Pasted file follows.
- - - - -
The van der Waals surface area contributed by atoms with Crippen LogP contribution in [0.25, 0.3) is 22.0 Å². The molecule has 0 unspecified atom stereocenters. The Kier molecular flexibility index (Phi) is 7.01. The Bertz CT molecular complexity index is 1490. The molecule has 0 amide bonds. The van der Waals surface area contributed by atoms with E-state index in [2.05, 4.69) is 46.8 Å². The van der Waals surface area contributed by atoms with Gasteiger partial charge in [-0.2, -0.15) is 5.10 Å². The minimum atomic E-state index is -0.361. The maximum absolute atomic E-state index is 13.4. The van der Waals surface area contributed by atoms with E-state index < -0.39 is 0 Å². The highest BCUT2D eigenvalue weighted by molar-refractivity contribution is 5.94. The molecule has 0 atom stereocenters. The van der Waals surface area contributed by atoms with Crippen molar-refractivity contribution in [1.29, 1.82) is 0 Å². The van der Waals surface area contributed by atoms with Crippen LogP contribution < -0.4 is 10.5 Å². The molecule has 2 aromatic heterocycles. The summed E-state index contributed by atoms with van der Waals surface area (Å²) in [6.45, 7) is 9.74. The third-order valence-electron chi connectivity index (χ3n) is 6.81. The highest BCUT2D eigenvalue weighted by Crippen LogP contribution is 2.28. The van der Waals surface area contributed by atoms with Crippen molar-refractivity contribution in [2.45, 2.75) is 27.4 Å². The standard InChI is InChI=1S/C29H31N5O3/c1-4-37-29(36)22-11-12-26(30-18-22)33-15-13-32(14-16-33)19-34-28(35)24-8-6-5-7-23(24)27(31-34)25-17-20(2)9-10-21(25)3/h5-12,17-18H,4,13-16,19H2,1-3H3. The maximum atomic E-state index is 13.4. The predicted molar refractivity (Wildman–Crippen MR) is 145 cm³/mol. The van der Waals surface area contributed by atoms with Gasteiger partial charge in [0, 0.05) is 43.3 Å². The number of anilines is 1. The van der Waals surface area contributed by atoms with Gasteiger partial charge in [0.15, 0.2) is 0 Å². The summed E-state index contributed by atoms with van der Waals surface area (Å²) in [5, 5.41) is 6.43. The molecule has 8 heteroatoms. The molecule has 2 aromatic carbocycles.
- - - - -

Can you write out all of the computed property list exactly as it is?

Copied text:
The van der Waals surface area contributed by atoms with Crippen LogP contribution in [0.25, 0.3) is 22.0 Å². The molecule has 0 unspecified atom stereocenters. The Kier molecular flexibility index (Phi) is 7.01. The Bertz CT molecular complexity index is 1490. The molecule has 0 amide bonds. The van der Waals surface area contributed by atoms with E-state index in [2.05, 4.69) is 46.8 Å². The van der Waals surface area contributed by atoms with Gasteiger partial charge in [-0.2, -0.15) is 5.10 Å². The minimum atomic E-state index is -0.361. The maximum absolute atomic E-state index is 13.4. The van der Waals surface area contributed by atoms with E-state index < -0.39 is 0 Å². The highest BCUT2D eigenvalue weighted by molar-refractivity contribution is 5.94. The molecule has 0 atom stereocenters. The van der Waals surface area contributed by atoms with Crippen molar-refractivity contribution in [1.29, 1.82) is 0 Å². The van der Waals surface area contributed by atoms with Crippen LogP contribution < -0.4 is 10.5 Å². The molecule has 2 aromatic heterocycles. The summed E-state index contributed by atoms with van der Waals surface area (Å²) in [6.45, 7) is 9.74. The third-order valence-electron chi connectivity index (χ3n) is 6.81. The highest BCUT2D eigenvalue weighted by Crippen LogP contribution is 2.28. The van der Waals surface area contributed by atoms with Crippen molar-refractivity contribution in [2.45, 2.75) is 27.4 Å². The standard InChI is InChI=1S/C29H31N5O3/c1-4-37-29(36)22-11-12-26(30-18-22)33-15-13-32(14-16-33)19-34-28(35)24-8-6-5-7-23(24)27(31-34)25-17-20(2)9-10-21(25)3/h5-12,17-18H,4,13-16,19H2,1-3H3. The maximum atomic E-state index is 13.4. The predicted molar refractivity (Wildman–Crippen MR) is 145 cm³/mol. The van der Waals surface area contributed by atoms with Gasteiger partial charge in [0, 0.05) is 43.3 Å². The number of anilines is 1. The van der Waals surface area contributed by atoms with Gasteiger partial charge in [0.15, 0.2) is 0 Å². The summed E-state index contributed by atoms with van der Waals surface area (Å²) in [5, 5.41) is 6.43. The molecule has 8 heteroatoms. The molecule has 2 aromatic carbocycles.